I believe this intelligent marriage of interests between enthusiastic businesses and a united state has created a winning combination that has led to sustained economic growth. South Korea even operated state-owned enterprises in several industries to develop them, without hampering private enterprise. Indeed, China has followed a similar path with similar results.
Interestingly, while South Korea has lacked the stability of other nations, it was still able to achieve tremendous economic development. I think this is because revolutionary governments continue to work in alliance with business and implement good policies. This shows that even turbulent countries can continue to grow economically if government policies are favorable.
I also consider the human capital element to be essential for economic development. At the beginning of the 20th century, South Korea was predominantly illiterate. However, the government has loans created, supported educational institutions and channeled foreign aid in education. This has given businesses and the public sector a well-suited workforce to develop new technologies and maintain high levels of economic growth.
Yet South Korea’s success was not inevitable, and the nation had few advantages.
Across the border North Korea received most of the resources and arable land on the peninsula. However, the hostility of the state towards business, a lack of business partners and poor institutions have led to North Korea overtaken by its southern neighbor. In my opinion, this proves that institutional factors are more important than geographic advantages in defining economic development.
Of course, the other major difference was ideological. South Korea has always embraced capitalism, while the The north is nominally communist. Unlike many postcolonial states, South Korea has supported businesses rather than focusing on state-dominated industries. Several other postcolonial nations such as India tried to develop using state control over industries as much as the USSR had done so, fearing that imperialism and capitalism would be roughly the same thing. This has led to a waste of entrepreneurial talent, a lack of competitive development and excessive bureaucracy. The brilliance of the South Korean model, in my opinion, was to use the state to support businesses and attract foreign investment.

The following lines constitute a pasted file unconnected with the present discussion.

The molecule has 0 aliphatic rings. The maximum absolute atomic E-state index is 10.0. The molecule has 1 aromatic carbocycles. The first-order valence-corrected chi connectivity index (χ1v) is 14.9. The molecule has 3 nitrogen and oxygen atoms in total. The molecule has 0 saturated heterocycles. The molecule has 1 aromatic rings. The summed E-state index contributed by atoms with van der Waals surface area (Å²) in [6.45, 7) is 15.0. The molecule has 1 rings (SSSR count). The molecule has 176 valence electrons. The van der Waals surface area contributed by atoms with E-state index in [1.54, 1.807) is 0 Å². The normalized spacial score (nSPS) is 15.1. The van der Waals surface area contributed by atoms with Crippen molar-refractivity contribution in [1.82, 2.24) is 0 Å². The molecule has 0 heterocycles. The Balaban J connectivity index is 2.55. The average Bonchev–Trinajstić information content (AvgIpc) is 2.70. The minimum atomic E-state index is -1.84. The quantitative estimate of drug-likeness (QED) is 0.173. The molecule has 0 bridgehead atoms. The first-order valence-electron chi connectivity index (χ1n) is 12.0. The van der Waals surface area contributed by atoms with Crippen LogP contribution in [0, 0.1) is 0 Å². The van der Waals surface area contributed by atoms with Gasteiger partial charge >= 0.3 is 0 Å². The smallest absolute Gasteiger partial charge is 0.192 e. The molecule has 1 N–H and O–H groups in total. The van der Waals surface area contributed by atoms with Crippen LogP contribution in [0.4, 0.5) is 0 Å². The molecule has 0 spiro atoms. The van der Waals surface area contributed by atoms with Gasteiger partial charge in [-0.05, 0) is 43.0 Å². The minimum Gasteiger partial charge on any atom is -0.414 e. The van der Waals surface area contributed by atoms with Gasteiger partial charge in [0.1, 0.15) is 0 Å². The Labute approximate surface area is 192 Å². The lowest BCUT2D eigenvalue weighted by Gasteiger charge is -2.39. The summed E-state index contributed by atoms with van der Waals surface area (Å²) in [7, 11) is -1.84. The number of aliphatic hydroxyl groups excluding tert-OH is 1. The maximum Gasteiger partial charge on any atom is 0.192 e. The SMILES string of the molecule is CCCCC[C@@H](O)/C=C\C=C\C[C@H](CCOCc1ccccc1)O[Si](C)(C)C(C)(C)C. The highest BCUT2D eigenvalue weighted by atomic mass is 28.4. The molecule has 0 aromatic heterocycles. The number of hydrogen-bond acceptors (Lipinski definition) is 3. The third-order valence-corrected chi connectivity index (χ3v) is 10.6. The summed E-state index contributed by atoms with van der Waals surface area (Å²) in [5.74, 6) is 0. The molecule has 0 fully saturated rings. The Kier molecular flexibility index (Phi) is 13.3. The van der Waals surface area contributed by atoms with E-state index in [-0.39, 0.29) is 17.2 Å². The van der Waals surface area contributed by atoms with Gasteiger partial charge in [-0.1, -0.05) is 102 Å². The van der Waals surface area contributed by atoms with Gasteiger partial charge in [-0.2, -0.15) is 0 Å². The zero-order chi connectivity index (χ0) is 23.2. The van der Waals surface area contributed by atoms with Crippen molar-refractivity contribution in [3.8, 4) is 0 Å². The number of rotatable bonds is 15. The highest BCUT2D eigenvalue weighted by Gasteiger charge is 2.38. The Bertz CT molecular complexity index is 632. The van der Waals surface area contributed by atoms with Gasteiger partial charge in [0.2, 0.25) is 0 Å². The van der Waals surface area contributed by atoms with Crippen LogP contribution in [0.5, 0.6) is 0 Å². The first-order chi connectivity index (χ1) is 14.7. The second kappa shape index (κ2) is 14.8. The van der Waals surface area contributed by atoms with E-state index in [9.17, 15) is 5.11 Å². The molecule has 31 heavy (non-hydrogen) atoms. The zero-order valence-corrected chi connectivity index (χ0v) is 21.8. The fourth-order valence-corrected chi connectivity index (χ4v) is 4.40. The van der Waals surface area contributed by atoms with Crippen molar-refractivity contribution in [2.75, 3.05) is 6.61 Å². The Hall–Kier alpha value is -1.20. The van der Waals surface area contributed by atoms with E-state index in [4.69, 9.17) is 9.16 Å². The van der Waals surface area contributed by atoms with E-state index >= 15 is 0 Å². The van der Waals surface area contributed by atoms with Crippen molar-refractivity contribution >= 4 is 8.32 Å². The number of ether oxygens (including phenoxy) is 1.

There are clear lessons on economic development to be learned from South Korea. It is a geographically unlucky nation, bequeathed with only limited natural resources and arable land, hostile neighbors as well as a small population. He overcame these limitations because the government was committed to creating modern industries, which involved fostering entrepreneurship and free trade. This engagement lasted even through the turbulence of revolutionary blows because companies have always maintained close ties with the government.
The nation has also escaped neoliberalism and an economic system of socialist command. Indeed, the free market economy dictates that South Korea shouldn’t have had a steel industry, lack of iron ore, this is what made its success.
Instead, the South Korean state has played an interventionist and complementary role to private companies. It was the key to success. I would say that a developing nation should avoid ideological dogmas and pursue necessary policies, like South Korea is doing.
Its progression from one of the poorest states in the world to one of the most technologically advanced states and the 11th richest is matched only by the other three. Asian Tiger Savings and China. Even today, he managed the pandemic with relative success and stay on third fastest growing economy in the world. Developing countries should regard South Korea’s policy book for the past seven decades as an invaluable manual for economic development.